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Acute Abdominal Pain


Jonathan Gotfried

, MD, Lewis Katz School of Medicine at Temple University

Reviewed/Revised Jan 2022 | Modified Sep 2022
Topic Resources

Abdominal pain is common and often minor. Severe abdominal pain that comes on quickly, however, almost always indicates a significant problem. The pain may be the only sign of the need for surgery and must be attended to swiftly. Older adults and those who have HIV infection or who are taking immunosuppressants (including corticosteroids) may have less abdominal pain than younger/healthy adults with a similar disorder, and, even if the condition is serious, the pain may develop more gradually. Young children, especially newborns and infants, may develop abdominal pain but are unable to communicate the reason for their distress.

Types of Abdominal Pain

There are different types of abdominal pain depending on the structures involved.

Visceral pain comes from the organs within the abdominal cavity (which are called the viscera). The viscera's nerves do not respond to cutting, tearing, or inflammation. Instead, the nerves respond to the organ being stretched (as when the intestine is expanded by gas) or surrounding muscles contract. Visceral pain is typically vague, dull, and nauseating. It may be hard to pinpoint. Upper abdominal pain results from disorders in organs such as the stomach, duodenum, liver, and pancreas. Midabdominal pain (near the navel) results from disorders of structures such as the small intestine, upper part of the colon, and appendix. Lower abdominal pain results from disorders of the lower part of the colon and organs in the genitourinary tract.

Somatic pain comes from the membrane (peritoneum) that lines the abdominal cavity (peritoneal cavity). Unlike nerves in the visceral organs, nerves in the peritoneum respond to cutting and irritation (such as from blood, infection, chemicals, or inflammation). Somatic pain is sharp and fairly easy to pinpoint.

Referred pain is pain that is felt in an area that is distant from the source ( see Figure: What Is Referred Pain? What Is Referred Pain? What Is Referred Pain? ). For example, a person who has gallbladder disease may feel pain in the shoulder blade. The source of the pain is the gallbladder, which is located in the abdomen, but the pain is felt in the shoulder.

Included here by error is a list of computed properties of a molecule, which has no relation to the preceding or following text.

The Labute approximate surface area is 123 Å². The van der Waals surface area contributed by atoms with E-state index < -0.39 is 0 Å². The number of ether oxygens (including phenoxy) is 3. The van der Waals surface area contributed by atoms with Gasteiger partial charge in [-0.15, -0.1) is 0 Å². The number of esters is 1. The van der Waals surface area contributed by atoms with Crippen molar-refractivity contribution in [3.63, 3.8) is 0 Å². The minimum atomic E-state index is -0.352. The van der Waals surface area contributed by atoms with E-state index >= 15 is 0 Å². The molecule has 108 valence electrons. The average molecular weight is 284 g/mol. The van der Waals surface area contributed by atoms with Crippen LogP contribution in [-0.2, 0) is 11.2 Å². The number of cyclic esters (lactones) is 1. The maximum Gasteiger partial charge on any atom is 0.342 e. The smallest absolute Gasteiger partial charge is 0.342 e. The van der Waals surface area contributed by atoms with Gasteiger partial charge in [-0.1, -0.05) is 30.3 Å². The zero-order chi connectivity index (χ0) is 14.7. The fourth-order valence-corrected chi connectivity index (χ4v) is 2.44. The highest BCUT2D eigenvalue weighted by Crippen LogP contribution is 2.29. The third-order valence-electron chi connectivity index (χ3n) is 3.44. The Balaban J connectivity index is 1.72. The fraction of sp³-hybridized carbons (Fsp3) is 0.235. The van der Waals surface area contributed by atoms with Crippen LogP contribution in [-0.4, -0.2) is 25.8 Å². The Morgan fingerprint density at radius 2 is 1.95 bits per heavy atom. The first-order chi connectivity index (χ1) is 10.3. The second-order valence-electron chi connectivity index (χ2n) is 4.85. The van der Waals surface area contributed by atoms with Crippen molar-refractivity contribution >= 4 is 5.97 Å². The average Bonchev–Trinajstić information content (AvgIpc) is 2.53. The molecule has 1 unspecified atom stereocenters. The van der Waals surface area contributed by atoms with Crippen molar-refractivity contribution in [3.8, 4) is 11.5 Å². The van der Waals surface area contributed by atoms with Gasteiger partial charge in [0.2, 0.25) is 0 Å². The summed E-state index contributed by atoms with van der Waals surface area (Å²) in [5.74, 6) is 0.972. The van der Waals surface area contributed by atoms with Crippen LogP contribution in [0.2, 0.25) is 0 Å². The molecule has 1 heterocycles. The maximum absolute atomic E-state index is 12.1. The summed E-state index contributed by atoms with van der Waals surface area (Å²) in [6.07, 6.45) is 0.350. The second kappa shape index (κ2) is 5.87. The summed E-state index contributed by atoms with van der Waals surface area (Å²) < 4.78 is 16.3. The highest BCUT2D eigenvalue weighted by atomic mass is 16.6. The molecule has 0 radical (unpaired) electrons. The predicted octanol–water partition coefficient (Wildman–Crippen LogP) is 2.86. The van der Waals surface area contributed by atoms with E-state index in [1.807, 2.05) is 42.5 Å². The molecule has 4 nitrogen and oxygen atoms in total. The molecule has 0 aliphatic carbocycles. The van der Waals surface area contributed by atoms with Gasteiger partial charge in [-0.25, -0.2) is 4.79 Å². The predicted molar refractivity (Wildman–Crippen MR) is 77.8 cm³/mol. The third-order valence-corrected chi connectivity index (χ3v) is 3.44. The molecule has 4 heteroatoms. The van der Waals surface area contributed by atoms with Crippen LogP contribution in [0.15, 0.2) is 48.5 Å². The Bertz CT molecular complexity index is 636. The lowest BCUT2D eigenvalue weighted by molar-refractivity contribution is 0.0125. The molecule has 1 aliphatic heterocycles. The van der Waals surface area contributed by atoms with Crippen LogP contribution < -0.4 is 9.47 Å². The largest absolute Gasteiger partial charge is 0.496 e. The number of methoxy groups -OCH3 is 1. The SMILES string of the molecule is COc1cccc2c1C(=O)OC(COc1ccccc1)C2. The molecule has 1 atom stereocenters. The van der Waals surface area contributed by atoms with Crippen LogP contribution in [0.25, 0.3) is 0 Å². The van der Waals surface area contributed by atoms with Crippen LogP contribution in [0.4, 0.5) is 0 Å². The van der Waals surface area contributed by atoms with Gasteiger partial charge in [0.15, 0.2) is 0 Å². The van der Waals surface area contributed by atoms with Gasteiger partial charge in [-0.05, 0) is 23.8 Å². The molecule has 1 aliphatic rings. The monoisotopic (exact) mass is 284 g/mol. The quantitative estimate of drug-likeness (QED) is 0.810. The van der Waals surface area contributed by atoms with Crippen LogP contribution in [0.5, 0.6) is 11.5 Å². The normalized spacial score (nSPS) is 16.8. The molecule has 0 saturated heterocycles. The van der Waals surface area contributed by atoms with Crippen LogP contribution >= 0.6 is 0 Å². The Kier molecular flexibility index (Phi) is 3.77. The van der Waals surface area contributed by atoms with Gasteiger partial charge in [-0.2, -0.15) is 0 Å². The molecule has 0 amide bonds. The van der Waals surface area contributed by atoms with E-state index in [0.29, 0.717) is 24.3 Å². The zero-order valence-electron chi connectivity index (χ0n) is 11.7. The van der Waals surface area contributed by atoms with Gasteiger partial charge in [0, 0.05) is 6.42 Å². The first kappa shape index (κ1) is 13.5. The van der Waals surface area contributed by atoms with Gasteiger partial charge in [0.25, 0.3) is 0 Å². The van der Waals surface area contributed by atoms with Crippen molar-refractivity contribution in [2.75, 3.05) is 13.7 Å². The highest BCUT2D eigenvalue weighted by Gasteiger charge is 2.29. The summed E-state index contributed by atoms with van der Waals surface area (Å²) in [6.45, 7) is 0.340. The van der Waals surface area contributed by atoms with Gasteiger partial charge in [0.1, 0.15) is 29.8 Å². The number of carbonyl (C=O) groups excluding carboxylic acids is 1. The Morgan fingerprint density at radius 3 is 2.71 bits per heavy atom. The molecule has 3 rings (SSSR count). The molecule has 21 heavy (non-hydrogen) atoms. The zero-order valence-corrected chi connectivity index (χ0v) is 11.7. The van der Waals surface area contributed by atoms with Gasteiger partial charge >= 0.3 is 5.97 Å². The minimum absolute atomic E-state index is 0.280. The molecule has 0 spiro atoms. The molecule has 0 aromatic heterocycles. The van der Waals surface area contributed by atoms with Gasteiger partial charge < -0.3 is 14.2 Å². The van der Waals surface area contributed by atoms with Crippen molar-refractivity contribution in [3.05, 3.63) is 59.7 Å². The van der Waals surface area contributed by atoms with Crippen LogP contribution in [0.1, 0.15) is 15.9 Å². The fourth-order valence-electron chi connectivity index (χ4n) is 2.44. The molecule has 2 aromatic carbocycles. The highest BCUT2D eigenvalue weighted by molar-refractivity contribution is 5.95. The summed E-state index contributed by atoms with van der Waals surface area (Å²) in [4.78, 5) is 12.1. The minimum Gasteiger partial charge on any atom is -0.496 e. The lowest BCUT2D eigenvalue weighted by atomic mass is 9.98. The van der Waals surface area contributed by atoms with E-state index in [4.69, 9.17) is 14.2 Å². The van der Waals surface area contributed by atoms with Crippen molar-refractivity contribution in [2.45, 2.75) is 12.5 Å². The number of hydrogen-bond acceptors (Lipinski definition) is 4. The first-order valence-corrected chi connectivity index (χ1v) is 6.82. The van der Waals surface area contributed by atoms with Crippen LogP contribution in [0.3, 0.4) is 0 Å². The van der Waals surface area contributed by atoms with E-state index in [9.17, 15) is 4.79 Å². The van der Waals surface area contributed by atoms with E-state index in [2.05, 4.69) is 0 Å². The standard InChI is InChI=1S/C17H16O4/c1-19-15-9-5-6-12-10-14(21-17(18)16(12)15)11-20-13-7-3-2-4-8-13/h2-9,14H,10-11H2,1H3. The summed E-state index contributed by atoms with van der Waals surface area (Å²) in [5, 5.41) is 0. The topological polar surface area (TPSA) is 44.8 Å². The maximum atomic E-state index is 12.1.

What Is Referred Pain?

Pain felt in one area of the body does not always represent where the problem is because the pain may be referred there from another area. For example, pain produced by a heart attack may feel as if it is coming from the arm because sensory information from the heart and the arm converge on the same nerve pathways in the spinal cord.

What Is Referred Pain?


Peritonitis is inflammation of the peritoneal cavity. It is very painful and almost always signals a very serious or life-threatening disorder. It can result from any abdominal problem in which the organs are inflamed or infected. Common examples include appendicitis Appendicitis Appendicitis is inflammation and infection of the appendix. Often a blockage inside the appendix causes the appendix to become inflamed and infected. Abdominal pain, nausea, and fever are common... read more , diverticulitis Diverticulitis Diverticulitis is inflammation of one or more balloon-like sacs (diverticula). Infection may or may not develop. Diverticulitis usually affects the large intestine (colon). Left lower abdominal... read more Diverticulitis , and pancreatitis Overview of Pancreatitis Pancreatitis is inflammation of the pancreas. The pancreas is a leaf-shaped organ about 5 inches (about 13 centimeters) long. It is surrounded by the lower edge of the stomach and the first... read more . Also, blood and body fluids (such as intestinal contents or urine) are very irritating when they leak into the peritoneal cavity and can cause peritonitis. Disorders that cause blood and body fluids to leak include spontaneous organ rupture (such as a perforated intestine Perforation of the Digestive Tract Any of the hollow digestive organs may become perforated (punctured), which causes a release of intestinal contents and can lead to sepsis (a life-threatening infection of the bloodstream) and... read more or ruptured ectopic pregnancy Ectopic Pregnancy Ectopic pregnancy is attachment (implantation) of a fertilized egg in an abnormal location, such as a fallopian tube. In an ectopic pregnancy, the fetus cannot survive. Women with an ectopic... read more ) and severe abdominal injury. People who have fluid in the peritoneal cavity (the fluid is called ascites Ascites Ascites is the accumulation of protein-containing (ascitic) fluid within the abdomen. Many disorders can cause ascites, but the most common is high blood pressure in the veins that bring blood... read more ) are at risk of developing an infection. Such an infection is called spontaneous bacterial peritonitis.

Once peritonitis has been present for a number of hours, the inflammation causes fluid to leak into the abdominal cavity. The person may then develop dehydration and go into shock. Inflammatory substances released into the bloodstream may affect various organs, causing severe lung inflammation, kidney failure, liver failure, and other problems. Without successful treatment, people may die.